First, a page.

It’s surreal to sit across from a Sedona resident who has Bono on speed dial, but it gets even more surreal when you realize that’s not the most interesting thing about Bill Carter. Bill became friends – close friends – with Bono and the rest of U2 in 1993 when he managed to get backstage at a U2 concert in Italy and persuade the band to spread the word about the atrocities of the Bosnian War, which was largely being ignored by the European and American press. Bill, who was born in California, was volunteering as an aid worker in Sarajevo. After a few days of brainstorming and one very lavish party attended by rock stars and supermodels, U2 agreed to do a series of satellite broadcasts from Sarajevo to hundreds of thousands of audience members attending the European leg of the band’s groundbreaking Zoo TV Tour. The linkups frequently killed the concert buzz, but they also got the word out about what was happening in Eastern Europe.
“We first met Bill Carter in July 1993 in Verona, Italy, during the height of the Bosnian War,” says Bono in a quote obtained by Bill. “We were on tour, and Bill had traveled to the concert venue from Sarajevo. After the initial meeting we decided to do satellite link-ups between Sarajevo and the venues in European cities where we were playing. Those glimpses from Sarajevo had a lasting effect on us and our audiences.
Bill has since made several documentary films and written three books including his most recent, Boom, Bust, Boom, which received a paperback printing this spring. This journalist/filmmaker/photographer moved to Sedona last summer. Once I heard a major player in the U2 story was living a few miles away, I knew I had to meet him. Bill and I sipped tea at Desert Flour Bakery in the Village of Oak Creek one morning. What follows is an edited transcription of our conversation.
Sedona Monthly: Before you traveled to Bosnia with The Serious Road Trip, what was your background?
Bill Carter: I was a young traveler in many ways. I graduated from UC Santa Cruz with degrees in economics and political science. I was very interested in traveling the world, and I did that on my own for two years. I worked as a bartender in Australia. I taught English in Taiwan. When I came home, I went to Alaska and worked for a cannery. I met a young girl and fell in love. We had it all mapped out like you do when you’re 25, and she had a tragic accident and died. That began a two-year process of being lost. I spent a year in Trinidad in the West Indies, out of contact with everyone I knew. I was hitchhiking from Luxembourg to Croatia and The Road Trip picked me up and took me to Sarajevo. I didn’t know them. I had a backpack, a bottle of whiskey, some toilet paper, clothes and a camera. I had $200. It was winter in Bosnia, and I was overwhelmed by what I walked into. I only knew about the war in the vaguest of ways. I basically spent two years there on $200. People think I got there because I had connections, but my story is a testimony to the fact that I didn’t have any connections.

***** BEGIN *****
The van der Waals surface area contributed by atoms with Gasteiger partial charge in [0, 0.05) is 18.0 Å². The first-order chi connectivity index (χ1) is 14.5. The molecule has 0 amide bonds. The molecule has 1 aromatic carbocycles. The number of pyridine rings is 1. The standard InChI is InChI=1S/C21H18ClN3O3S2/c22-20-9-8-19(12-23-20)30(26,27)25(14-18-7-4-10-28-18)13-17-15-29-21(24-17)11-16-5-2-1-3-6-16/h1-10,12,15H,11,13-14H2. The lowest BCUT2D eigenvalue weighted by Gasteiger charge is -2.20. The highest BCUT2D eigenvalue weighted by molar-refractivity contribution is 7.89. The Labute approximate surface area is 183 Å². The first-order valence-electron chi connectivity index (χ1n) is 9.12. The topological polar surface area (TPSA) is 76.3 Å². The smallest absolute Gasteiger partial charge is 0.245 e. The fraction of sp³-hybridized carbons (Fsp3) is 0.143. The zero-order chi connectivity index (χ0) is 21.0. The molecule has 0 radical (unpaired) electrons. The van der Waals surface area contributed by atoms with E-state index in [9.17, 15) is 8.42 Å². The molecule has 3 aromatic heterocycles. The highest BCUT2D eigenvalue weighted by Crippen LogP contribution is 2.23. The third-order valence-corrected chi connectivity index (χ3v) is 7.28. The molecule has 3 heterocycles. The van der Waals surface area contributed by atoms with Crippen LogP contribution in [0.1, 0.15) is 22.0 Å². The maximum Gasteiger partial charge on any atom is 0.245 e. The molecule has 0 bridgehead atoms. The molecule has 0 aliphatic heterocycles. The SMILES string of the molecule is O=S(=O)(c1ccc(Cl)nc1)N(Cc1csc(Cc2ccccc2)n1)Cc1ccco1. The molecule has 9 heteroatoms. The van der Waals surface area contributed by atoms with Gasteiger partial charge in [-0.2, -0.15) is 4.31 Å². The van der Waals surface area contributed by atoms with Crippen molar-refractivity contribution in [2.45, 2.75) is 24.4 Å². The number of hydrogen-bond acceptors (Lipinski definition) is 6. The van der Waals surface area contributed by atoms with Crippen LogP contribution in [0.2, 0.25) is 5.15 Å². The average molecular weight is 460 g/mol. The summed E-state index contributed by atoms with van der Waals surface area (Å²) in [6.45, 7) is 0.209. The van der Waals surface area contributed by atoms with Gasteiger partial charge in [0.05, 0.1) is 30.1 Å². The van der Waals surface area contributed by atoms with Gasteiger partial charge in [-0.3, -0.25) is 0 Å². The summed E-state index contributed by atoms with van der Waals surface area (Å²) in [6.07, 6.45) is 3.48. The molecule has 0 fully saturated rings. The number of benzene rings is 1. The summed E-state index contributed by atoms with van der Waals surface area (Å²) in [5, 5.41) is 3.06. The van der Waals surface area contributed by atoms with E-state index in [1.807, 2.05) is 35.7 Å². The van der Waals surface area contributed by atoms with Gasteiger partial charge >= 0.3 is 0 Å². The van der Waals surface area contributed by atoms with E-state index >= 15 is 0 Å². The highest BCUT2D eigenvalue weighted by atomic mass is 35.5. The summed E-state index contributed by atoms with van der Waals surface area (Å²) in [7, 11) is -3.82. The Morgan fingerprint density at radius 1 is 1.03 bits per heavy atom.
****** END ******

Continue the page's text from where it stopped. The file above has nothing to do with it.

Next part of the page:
How did you get the idea to approach U2 about the war? You’ve indicated that you weren’t a huge U2 fan.
I grew up with them. One of the first shows I went to was Amnesty International. I was a fan, and they were in the mix with The Cure and The Smiths. But a perfect storm brewed in late spring ’93. I had been in Sarajevo for three months, and I was exhausted. The summer of ’93 was the worst of the war. I was hanging out with a lot of musicians, and I was getting tired of watching people die and starve. Our efforts were good, but I wanted to take it to another level. Sarajevo is a very vibrant, alive city, and I felt like they were being starved in that way, too. Really, my motivation for reaching out to U2 was to connect that. I knew U2 was coming to Italy, and I had a friend who was going with his girlfriend. I was working at a TV station in Sarajevo doing dark comedy sketches with Bosnian friends of mine. I saw U2 talking about the birth of the European Union. I thought they were insane – Europe was on fire. But I liked that U2 were thinking about the EU. They were Irish, which meant they had a history with the ‘troubles.’ They would be well-versed on religion as a weapon rather than a reason for war. I’d read the liner notes – I knew they were people with heart. The Irish are a lot of things, but they have a lot of heart. I thought it was worth a chance.
There was a snafu with your press credentials in Verona, so how did you wind up getting backstage?
I didn’t sneak backstage. I wrote a fake fax, and they told me to come to Italy. I was in Sarajevo, and I had lost track of reality. I thought that because they faxed me to come, that was all I needed. When I got to the stadium, all I had was a fax. I was on a mission, and I was very focused. I wanted to interview Bono and the band about Sarajevo. The Italian guards thought I was a joke. The guard said Sarajevo was full of thieves, and I hit him. We got into a fistfight. I took what he said personally. We were on the ground, and at that point, U2’s inner sanctum came running out. I gave them the fax and they said, ‘Oh yeah, we’ve been waiting for you. Come on in.’ I was ushered downstairs into a hallway. They had to clear the green room of super models – literally – and I set up with my camera. Their publicist told me the band had never done an interview before a show. They were going onstage in 55 minutes. I said I’d wait, but she said Bono really wanted to do it. Bono came into the room. As an interview, it’s very amateur. I’m asking him U2 questions, he doesn’t want to answer U2 questions and I don’t want to ask U2 questions. At some point, we basically – without saying anything – switched the channel. That’s when it became fascinating.